Today, we’re giving you the mother of all #TBT fundraising posts. We’ve scoured our archives for Fundraising Challenges that we’ve posted over the last year or so, and we’ve got some of the best of them here. You can also find Fundraising Challenges going all the way back to 2014 here.
Remember Your Reasons – Use your fundraising requests as an opportunity to remind your donors exactly why we raise funds for Susan G. Komen®. Ask for a specific and meaningful amount (for example, you could ask for donations of $50, which could be used to help transport a patient to a treatment session or mammogram). Or simply share your story and remind people why you walk, and tell them that you’ll walk in honor or in memory of someone they love who’s been affected by breast cancer. For every donation you receive, tell them you’ll carry that person’s name with you, in tribute.
Let the Calendar Lead the Way – Your next fundraising idea could be as close as the calendar on your wall. Find inspiration from the date (if it’s 5/19, see if you can get 5 donations of $19), the year (can you reach your 2016 fundraising goal with donations of $20.16?) or even just the day of the week (make every Wednesday a “get me over the hump” day by asking donors to help you reach the next hundred-dollar level of your fundraising). Be creative about using unique days to grab your donors’ interest. For example, on 7/17 of last year, we issued this fundraising challenge:
Yay, America! – On Patriotic Holidays (Memorial Day, Flag Day, July 4th, Election Day, etc.), ask your friends to make donations today in honor of their patriotic pride. How about $50, one dollar for every amazing American state?
Countdown! – A countdown is a great fundraising gimmick. You can ask for donations in the amount of how many days are left until you walk (you can find how many days you have left on the Home page of your Participant Center), or count down to some other important date, such as a birthday or a cancer-versary.
Anytime Ideas! – Some ideas are great no matter what time of year it is. Here’s one: set a timer for 30 minutes and see if you can get $100 in donations! Post the challenge on Facebook, blast an email out to everyone in your workplace, heck, you can even dig the change out of your car seats and couch cushions. Race against the clock and get to the goal! Or you can find more ideas or inspiration at any time of day or night by visiting the Fundraising Tools page of your Participant Center at The3Day.org/Fundraising or search for fundraising posts on the 3-Day blog.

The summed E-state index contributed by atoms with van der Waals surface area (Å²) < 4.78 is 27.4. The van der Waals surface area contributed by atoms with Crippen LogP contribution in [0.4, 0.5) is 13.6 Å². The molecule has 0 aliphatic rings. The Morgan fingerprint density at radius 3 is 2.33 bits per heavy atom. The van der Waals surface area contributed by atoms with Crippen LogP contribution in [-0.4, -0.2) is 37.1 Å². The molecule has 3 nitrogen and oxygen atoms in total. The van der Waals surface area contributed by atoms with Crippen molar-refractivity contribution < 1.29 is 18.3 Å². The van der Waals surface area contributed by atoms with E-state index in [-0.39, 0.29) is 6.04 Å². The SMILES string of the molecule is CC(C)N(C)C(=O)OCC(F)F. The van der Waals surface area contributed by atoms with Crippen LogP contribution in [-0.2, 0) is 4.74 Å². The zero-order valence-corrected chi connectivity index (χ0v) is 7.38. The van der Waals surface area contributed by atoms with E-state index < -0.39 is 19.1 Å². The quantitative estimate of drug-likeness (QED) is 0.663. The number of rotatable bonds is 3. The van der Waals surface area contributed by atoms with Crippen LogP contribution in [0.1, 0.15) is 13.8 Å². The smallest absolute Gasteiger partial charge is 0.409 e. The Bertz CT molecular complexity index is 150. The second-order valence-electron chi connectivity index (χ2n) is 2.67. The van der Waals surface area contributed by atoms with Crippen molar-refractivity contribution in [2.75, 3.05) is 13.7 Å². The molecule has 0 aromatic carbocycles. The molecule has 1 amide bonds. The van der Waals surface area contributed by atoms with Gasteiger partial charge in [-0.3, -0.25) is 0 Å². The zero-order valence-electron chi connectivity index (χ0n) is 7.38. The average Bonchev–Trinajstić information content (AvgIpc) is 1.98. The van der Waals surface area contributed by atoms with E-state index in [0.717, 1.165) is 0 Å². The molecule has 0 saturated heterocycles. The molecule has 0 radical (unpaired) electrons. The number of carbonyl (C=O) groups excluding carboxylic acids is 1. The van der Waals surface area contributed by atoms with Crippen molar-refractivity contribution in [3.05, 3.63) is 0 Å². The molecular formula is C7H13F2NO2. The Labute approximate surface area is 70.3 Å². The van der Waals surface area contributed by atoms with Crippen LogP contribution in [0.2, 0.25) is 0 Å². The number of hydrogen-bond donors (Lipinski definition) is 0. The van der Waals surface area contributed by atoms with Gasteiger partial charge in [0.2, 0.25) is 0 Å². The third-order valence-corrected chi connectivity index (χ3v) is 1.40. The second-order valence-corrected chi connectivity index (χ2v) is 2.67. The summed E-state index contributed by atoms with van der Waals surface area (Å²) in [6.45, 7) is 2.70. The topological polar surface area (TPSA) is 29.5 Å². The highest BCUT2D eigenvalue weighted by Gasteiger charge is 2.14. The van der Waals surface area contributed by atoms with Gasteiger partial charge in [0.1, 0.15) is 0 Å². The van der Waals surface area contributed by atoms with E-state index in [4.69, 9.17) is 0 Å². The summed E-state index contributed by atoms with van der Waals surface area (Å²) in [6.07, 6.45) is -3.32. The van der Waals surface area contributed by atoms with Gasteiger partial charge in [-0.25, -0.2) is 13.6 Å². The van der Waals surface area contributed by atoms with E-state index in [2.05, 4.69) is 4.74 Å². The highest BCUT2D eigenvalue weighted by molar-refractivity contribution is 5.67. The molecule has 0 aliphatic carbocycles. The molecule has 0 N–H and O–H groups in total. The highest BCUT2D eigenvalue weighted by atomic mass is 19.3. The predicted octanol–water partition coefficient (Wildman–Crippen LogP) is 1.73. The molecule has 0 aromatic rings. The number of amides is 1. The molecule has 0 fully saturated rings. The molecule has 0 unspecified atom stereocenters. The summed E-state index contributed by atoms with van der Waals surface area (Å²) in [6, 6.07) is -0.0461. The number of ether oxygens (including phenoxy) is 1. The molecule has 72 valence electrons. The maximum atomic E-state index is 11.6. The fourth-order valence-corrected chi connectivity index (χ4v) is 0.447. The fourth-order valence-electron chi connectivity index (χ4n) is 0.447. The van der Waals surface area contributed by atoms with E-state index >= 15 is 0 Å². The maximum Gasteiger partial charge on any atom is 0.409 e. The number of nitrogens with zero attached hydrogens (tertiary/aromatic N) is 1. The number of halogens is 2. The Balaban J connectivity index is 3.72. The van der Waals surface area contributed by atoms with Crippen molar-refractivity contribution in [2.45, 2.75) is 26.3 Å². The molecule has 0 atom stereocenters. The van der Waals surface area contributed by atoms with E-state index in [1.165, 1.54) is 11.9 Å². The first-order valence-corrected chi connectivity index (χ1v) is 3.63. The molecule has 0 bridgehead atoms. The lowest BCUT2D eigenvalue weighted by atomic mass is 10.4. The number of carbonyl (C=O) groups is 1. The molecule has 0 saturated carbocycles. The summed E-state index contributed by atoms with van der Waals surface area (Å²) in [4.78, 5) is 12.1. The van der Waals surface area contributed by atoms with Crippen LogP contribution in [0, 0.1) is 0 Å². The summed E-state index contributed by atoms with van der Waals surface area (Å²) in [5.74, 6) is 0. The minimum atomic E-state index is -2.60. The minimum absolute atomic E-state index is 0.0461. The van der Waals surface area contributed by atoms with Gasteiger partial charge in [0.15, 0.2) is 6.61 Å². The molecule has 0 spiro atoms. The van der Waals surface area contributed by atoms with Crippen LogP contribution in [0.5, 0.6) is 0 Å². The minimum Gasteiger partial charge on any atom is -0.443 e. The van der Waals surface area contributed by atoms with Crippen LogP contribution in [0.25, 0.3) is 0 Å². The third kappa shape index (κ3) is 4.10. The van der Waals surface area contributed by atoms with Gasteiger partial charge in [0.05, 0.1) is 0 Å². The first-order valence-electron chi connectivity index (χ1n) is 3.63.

Social Media Strategies – Most fundraising strategies can incorporate social media in some form, but sometimes you can use social media as the starting point. Start a tagging trend: tag three friends in a Facebook or Twitter post, and ask them each to donate $10 AND tag three of their own friends. Be sure to share your reasons for walking and don’t forget to share the link to your personal 3-Day fundraising page.
The 3-Day Spirit – Your participation in the boldest breast cancer event in history can inspire your donors to give. On your next training walk, see how long it takes you to walk a mile (for most folks, it’s about 20 minutes), then ask friends and family to make donations in that amount. Amp up the challenge by seeing if you can get 60 people to make those donations, one for each mile you’ll walk. You could also tell your donors that 3-Day walkers hit the pavement in rain or shine, and in the spirit of this all-weather attitude, ask your Facebook friends to make donations to you today in the amount of the high temperature wherever they are.
Use These Graphics! – From time to time, we’ve shared some snazzy fundraising graphics on social media, and you are absolutely welcome and encouraged to share them with your networks too!
Get your friends, family and neighbors involved with bottling up spare change. Try it this weekend and let us know on Monday how you did!
Does your community have any big events coming up? If there’s a parade, festival or concert that will draw a lot of people, see if you can rent a port-a-potty (a pink one, if possible!) to set up at the event site. You can sell “special access” wristbands which will allow guests to tend to their…ahem…”business” without the typical lines or “yuck” factor that comes with more heavily trafficked commodes.
Set yourself and some friends up at a busy intersection in your community with pink boots, and when cars stop for red lights, go around and collect donations at the drivers’ windows.
This challenge could be one small step toward reaching your fundraising goal!